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Keeping the West Su Wild
The West Susitna Industrial Access Road would threaten at least 80 salmon streams in the Susitna River drainage – one of Alaska’s top Chinook producing watersheds.
A new state-sponsored, 100-mile-long Alaskan industrial road is slated to slice through a salmon-rich wilderness area the size of West Virginia in the Susitna River watershed. The project aims to connect an existing road system with an undeveloped mining district northwest of the greater Anchorage area, where a handful of Australian and Canadian companies hold claims.
Now Wild Salmon Center and other Alaskan partners are growing the Defend the West Su coalition to stop the road, which would cross more than 180 currently free-flowing streams—at least 80 of which are known to be salmon-bearing—along with a state game refuge, backcountry hunting areas, fly-fishing streams, and the Iditarod Trail.
“Why risk Alaskans’ hunting, fishing, and recreational opportunities—along with this region’s established tourism economy—so a couple mining companies can have a free road at their expense?”Emily Anderson, Wild Salmon Center Alaska Program Director
“This road jeopardizes so much of what Alaskans treasure about the West Su,” says Emily Anderson, WSC’s Alaska Program Director.
“It just doesn’t make sense,” she says. “Why risk Alaskans’ hunting, fishing, and recreational opportunities—along with this region’s established tourism economy—so a couple mining companies can have a free road at their expense?”
And as an industrial road, Anderson notes, this project comes with additional risks.
“The standards for building these roads are much lower than for public highways,” she says. “That means to cut costs, developers often opt for the cheapest way to address stream crossings and fish passage—often harming salmon runs and cutting off habitat.”
That’s bad news for the Susitna, which supports Alaska’s fourth-largest Chinook run, as well as coho, sockeye, chum, and pink salmon, rainbow trout, Dolly Varden, and Arctic grayling.
The $350 million pricetag for the road is also raising eyebrows across Alaska because the project’s sponsor, the Alaska Industrial Development and Export Authority (AIDEA), has a history of expensive, failed ventures.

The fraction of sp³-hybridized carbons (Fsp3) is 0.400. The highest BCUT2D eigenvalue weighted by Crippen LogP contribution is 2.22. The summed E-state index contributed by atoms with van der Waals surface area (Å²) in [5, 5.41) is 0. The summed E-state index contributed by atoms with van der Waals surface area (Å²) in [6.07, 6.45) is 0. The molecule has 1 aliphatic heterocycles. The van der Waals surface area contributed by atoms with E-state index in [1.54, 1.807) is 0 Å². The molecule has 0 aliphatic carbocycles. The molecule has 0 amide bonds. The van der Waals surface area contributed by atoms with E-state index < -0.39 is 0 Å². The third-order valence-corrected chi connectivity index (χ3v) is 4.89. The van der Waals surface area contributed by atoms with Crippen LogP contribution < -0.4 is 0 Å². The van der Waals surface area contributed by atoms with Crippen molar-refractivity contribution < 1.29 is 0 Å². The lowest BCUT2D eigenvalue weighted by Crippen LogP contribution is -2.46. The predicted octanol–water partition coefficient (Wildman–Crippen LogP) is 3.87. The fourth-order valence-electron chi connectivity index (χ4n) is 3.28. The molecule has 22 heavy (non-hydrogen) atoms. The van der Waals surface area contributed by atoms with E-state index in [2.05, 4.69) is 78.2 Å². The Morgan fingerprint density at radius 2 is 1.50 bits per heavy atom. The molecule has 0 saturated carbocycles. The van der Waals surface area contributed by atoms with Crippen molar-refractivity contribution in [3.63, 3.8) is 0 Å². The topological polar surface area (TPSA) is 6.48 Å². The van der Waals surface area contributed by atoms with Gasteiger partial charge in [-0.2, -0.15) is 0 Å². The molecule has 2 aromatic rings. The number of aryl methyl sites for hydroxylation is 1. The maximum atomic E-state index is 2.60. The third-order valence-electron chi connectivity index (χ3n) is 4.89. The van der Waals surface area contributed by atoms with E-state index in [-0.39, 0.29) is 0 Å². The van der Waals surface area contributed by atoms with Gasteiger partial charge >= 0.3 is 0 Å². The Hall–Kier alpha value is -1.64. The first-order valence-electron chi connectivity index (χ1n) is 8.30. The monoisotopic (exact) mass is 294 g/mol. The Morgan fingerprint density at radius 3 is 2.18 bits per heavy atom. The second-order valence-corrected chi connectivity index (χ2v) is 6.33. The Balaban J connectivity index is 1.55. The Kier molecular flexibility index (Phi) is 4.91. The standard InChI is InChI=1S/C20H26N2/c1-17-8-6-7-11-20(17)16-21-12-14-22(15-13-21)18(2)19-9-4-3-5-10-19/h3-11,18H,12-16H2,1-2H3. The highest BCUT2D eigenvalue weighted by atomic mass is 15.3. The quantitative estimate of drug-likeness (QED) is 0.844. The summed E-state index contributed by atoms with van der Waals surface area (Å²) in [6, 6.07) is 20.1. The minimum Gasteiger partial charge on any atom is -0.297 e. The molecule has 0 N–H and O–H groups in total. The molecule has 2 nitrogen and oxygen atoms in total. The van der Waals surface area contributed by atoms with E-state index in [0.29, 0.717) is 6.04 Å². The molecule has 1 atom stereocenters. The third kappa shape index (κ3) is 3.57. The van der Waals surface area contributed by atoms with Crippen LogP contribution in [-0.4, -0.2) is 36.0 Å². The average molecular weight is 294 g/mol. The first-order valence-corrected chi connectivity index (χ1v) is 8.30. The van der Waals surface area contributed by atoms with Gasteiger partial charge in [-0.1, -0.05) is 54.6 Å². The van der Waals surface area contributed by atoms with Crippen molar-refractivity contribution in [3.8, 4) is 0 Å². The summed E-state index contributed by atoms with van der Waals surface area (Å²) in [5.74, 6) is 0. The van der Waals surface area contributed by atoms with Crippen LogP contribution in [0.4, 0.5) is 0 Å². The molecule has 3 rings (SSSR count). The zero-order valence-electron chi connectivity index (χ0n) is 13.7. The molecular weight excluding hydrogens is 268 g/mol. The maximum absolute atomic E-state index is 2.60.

There was the $10 billion plan to build a hydroelectric dam on the Susitna River, despite a surplus of energy in the system. The $300+ million Healy Coal Project, idle since its completion in 1999. The $17 billion railroad to Alberta. (Click here for a full report on AIDEA’s megaproject performance from our partners at SalmonState.)
“AIDEA has already wasted billions of state funds just getting the paperwork filed for bad projects,” says Emily Anderson, Wild Salmon Center’s Anchorage-based Alaska Program Director. “So when we learned that they wanted to build a road to benefit a few foreign mining companies, that just raised huge red flags.”
In the next two years, AIDEA plans to spend $8 million seeking permits for the road.
Soon, Anderson says, Alaskans, businesses, Tribes, and the general public will finally have a chance to weigh in on this project.
In the coming weeks, the U.S. Army Corps of Engineers will determine whether AIDEA’s initial Clean Water Act permit application is complete, triggering the environmental review process and upcoming opportunities for the public to voice concerns.
“Word about this project is getting out among the small businesses, lodges, anglers, hunters, and Tribes who care about the area—and they’re rallying to stop it,” Anderson says. “Everyone agrees that the West Su region is too important to be sacrificed for speculative mining ventures.”
Learn more here about the campaign to Defend the West Susitna, and how you can help take action.